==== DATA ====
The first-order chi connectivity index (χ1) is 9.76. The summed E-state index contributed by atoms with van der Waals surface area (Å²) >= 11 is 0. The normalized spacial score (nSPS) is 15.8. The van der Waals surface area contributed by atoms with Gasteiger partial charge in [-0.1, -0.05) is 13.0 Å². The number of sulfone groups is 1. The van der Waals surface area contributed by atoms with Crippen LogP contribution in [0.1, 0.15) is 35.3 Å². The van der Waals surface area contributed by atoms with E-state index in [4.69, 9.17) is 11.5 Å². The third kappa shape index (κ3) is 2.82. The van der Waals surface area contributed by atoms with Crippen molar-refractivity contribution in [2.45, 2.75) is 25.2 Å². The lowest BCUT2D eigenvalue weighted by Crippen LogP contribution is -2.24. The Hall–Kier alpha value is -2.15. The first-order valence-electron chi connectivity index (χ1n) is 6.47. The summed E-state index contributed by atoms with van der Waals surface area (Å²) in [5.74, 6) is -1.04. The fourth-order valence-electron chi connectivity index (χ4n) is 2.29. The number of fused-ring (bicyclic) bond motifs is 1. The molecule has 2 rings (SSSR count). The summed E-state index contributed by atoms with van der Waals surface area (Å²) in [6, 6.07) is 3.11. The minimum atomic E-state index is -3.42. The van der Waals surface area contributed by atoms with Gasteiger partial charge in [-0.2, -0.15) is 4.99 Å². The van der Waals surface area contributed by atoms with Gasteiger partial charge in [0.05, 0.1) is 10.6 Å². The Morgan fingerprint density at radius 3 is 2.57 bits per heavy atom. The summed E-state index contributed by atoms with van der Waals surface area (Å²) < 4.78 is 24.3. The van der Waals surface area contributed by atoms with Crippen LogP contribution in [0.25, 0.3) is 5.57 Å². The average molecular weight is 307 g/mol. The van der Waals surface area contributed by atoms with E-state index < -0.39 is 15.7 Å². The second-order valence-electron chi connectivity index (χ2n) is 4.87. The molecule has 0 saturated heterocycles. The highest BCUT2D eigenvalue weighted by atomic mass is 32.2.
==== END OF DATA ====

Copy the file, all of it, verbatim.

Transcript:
The first-order chi connectivity index (χ1) is 9.76. The summed E-state index contributed by atoms with van der Waals surface area (Å²) >= 11 is 0. The normalized spacial score (nSPS) is 15.8. The van der Waals surface area contributed by atoms with Gasteiger partial charge in [-0.1, -0.05) is 13.0 Å². The number of sulfone groups is 1. The van der Waals surface area contributed by atoms with Crippen LogP contribution in [0.1, 0.15) is 35.3 Å². The van der Waals surface area contributed by atoms with E-state index in [4.69, 9.17) is 11.5 Å². The third kappa shape index (κ3) is 2.82. The van der Waals surface area contributed by atoms with Crippen molar-refractivity contribution in [2.45, 2.75) is 25.2 Å². The lowest BCUT2D eigenvalue weighted by Crippen LogP contribution is -2.24. The Hall–Kier alpha value is -2.15. The first-order valence-electron chi connectivity index (χ1n) is 6.47. The summed E-state index contributed by atoms with van der Waals surface area (Å²) in [5.74, 6) is -1.04. The fourth-order valence-electron chi connectivity index (χ4n) is 2.29. The number of fused-ring (bicyclic) bond motifs is 1. The molecule has 2 rings (SSSR count). The summed E-state index contributed by atoms with van der Waals surface area (Å²) in [6, 6.07) is 3.11. The minimum atomic E-state index is -3.42. The van der Waals surface area contributed by atoms with Gasteiger partial charge in [-0.2, -0.15) is 4.99 Å². The van der Waals surface area contributed by atoms with Gasteiger partial charge in [0.05, 0.1) is 10.6 Å². The Morgan fingerprint density at radius 3 is 2.57 bits per heavy atom. The summed E-state index contributed by atoms with van der Waals surface area (Å²) < 4.78 is 24.3. The van der Waals surface area contributed by atoms with Crippen LogP contribution in [0.25, 0.3) is 5.57 Å². The average molecular weight is 307 g/mol. The van der Waals surface area contributed by atoms with E-state index < -0.39 is 15.7 Å². The second-order valence-electron chi connectivity index (χ2n) is 4.87. The molecule has 0 saturated heterocycles. The highest BCUT2D eigenvalue weighted by atomic mass is 32.2.